By the numbers: A Seahawks-49ers Week 17 preview
The Seahawks (11-4) and 49ers (12-3) will face off in a battle for the NFC West this Sunday night.
A win guarantees Seattle a division title and homefield advantage in at least the first round of the playoffs. The Seahawks can clinch a first-round bye with a win plus a loss by the Green Bay Packers, and can clinch homefield advantage throughout the playoffs with a win plus a loss by both the Packers and the New Orleans Saints.
Here’s a quick preview of Sunday’s big game, by the numbers:
The number of sacks registered by the 49ers’ defense this year. It’s also the number of sacks surrendered by the Seahawks’ offensive line.
That it’s the same number makes this a nice, convenient way to package both stats into one point here. But importantly, that number highlights the challenge San Francisco’s front seven brings to Seattle on Sunday, as well as one key to a Seattle win – winning the battle up front.
The Seahawks struggled mightily with protection last week against the Cardinals. Arizona’s defensive leader Chandler Jones registered four sacks alone while ex-Seahawk Cassius Marsh registered another. The Seahawks were without starting left tackle Duane Brown, their best offensive lineman, and in his place started second-year pro Jamarco Jones, who impressed the team earlier this year filling in at right guard. While Seattle’s Jones performed well against Chandler Jones in the first quarter, the Cardinals’ pass rusher got the better of the young tackle from the second quarter onward.
The offensive line has pushed Seattle’s run game into the top-5 league-wide, but has also struggled this season to produce consistent pass protection. Part of that is due to injuries; the team lost starting center Justin Britt earlier this season, lost starting left tackle Duane Brown (at least for the time being), and by Week 17, saw all but one offensive lineman listed on the injury report.
As of the close of Week 16, Wilson has been sacked 47 times this year – just four sacks short of tying a career-high total (51).
So, how does this line slow the best pass rush in the NFL?
“The only way that’s going to happen is if you impose your physical will,” Brock Huard said during Monday morning’s Blue 42 with Danny and Gallant. “These guys are going to create a lot of movement, and the only way you handle all of that movement is to first impose your will. You can’t be in reaction mode and you can’t be in third-and-seven-plus where you’ve got no shot. They’ve got to go to their heavy package. I think that’s why Robert Turbin and Marshawn Lynch were signed. They’re going to need three different sledge hammers behind Russell. It’s got to get back to them dictating and imposing their will and running in play-action if you’re going to slow those guys down at all.”
The number of defensive starters Seattle could see return this weekend.
After avoiding too many serious injuries – with the exception of center Justin Britt and tight end Will Dissly – the Seahawks have run into a string of bad injury luck.
In addition to losing their top three running backs for the season, the Seahawks have been dealing with injuries to three defensive starters: edge rusher Jadeveon Clowney (core), cornerback Shaquill Griffin (hamstring) and safety Quandre Diggs (high-ankle sprain).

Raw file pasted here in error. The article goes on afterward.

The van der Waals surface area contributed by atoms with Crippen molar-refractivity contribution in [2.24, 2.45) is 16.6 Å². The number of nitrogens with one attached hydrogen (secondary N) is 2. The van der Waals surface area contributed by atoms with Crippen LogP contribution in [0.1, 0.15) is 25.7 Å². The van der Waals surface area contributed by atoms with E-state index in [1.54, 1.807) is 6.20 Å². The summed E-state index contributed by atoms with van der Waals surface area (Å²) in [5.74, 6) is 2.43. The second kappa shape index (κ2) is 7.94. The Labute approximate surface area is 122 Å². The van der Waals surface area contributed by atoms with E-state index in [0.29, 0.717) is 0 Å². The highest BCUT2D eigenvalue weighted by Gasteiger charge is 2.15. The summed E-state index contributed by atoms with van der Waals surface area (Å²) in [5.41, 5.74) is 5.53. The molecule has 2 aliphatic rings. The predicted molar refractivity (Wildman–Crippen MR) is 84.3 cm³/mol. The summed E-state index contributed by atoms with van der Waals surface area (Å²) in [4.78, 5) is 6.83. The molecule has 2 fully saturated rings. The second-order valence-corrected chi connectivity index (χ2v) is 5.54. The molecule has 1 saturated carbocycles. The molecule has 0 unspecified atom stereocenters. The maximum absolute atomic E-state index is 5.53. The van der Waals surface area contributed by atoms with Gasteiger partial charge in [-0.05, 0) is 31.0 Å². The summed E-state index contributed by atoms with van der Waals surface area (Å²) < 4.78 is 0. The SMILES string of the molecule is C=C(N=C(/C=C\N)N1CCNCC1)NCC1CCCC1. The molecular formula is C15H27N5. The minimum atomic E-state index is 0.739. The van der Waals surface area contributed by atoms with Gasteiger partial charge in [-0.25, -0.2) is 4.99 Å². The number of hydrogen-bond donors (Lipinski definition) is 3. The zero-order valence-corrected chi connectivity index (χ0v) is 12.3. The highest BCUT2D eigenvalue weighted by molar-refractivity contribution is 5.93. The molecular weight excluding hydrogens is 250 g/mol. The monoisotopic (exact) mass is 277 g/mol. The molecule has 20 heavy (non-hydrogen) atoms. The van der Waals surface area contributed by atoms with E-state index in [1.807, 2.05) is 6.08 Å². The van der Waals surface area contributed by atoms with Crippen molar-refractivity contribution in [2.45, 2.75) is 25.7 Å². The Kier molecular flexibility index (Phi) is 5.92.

Both Clowney and Griffin are expected to play Sunday after missing the last two games.
“That’s huge,” Carroll said. “It’s a huge deal. I mean, our top cover guy and a top rusher. That’s a big deal. It’s great to have those guys back out.”
Diggs was listed as questionable on Seattle’s final injury report, but Carroll hinted he’ll be a longshot to play.
Asked if it would take a miracle for Diggs to play, Carroll said Friday, “Well, somewhat. Somewhat. We can’t tell yet, so we’ll wait and see.”
The number of interceptions by Seattle’s defense this year. Believe it or not, that’s four more than San Francisco’s top-ranked passing defense.
That in no way means the Seahawks have been performing as well against the pass as the 49ers have. San Francisco is limiting opposing quarterbacks to just 165 yards per game, well below the league average of 235 yards. The Seahawks, meanwhile, are allowing 263 passing yards per game – good for a sixth-worst ranking that groups them near Detroit (3-11), Arizona (5-9-1), Houston (10-5), Tampa Bay (7-8), and Miami (4-11).
But that interception total is important, as is Seattle’s 16 fumble recoveries (second-most in the league). The Seahawks haven’t always made the most of their 32 takeaways this year, but many of them have been game-changers. There was a fumble recovery by Tre Flowers to seal a Seahawks in over the Bengals in Week 1; a fourth-quarter interception by Tedric Thompson in a Week 5 win over the Rams; Marquise Blair’s forced fumble near the goal line against Cleveland in Week 6; Jadeveon Clowney’s pair of pick-sixes against Arizona in Week 4 and San Francisco in Week 10; a trio of interceptions by linebackers K.J. Wright and Bobby Wagner in a Week 15 win over the Panthers, and more.
Whether it’s luck and great timing, a willingness to attack the ball, great coaching and speed, or a combination of all of it, the Seahawks will need it against the 49ers.
“You’ve got to just combine in the crazy, wacky homefield advantage, bizarro situations this team has had in primetime,” Huard said when asked about Seattle’s best chance at a win against the 3.5-point favorite visitors. “If it’s a conventional game where the 49ers just line up and control it, and they’re able to do all that they do in their run game and their play-action game and their movement game with their tight ends, on top of their defensive line beating Seattle’s O-line… this has got to be just unconventional, absolutely primetime wackiness to get it done Sunday night.”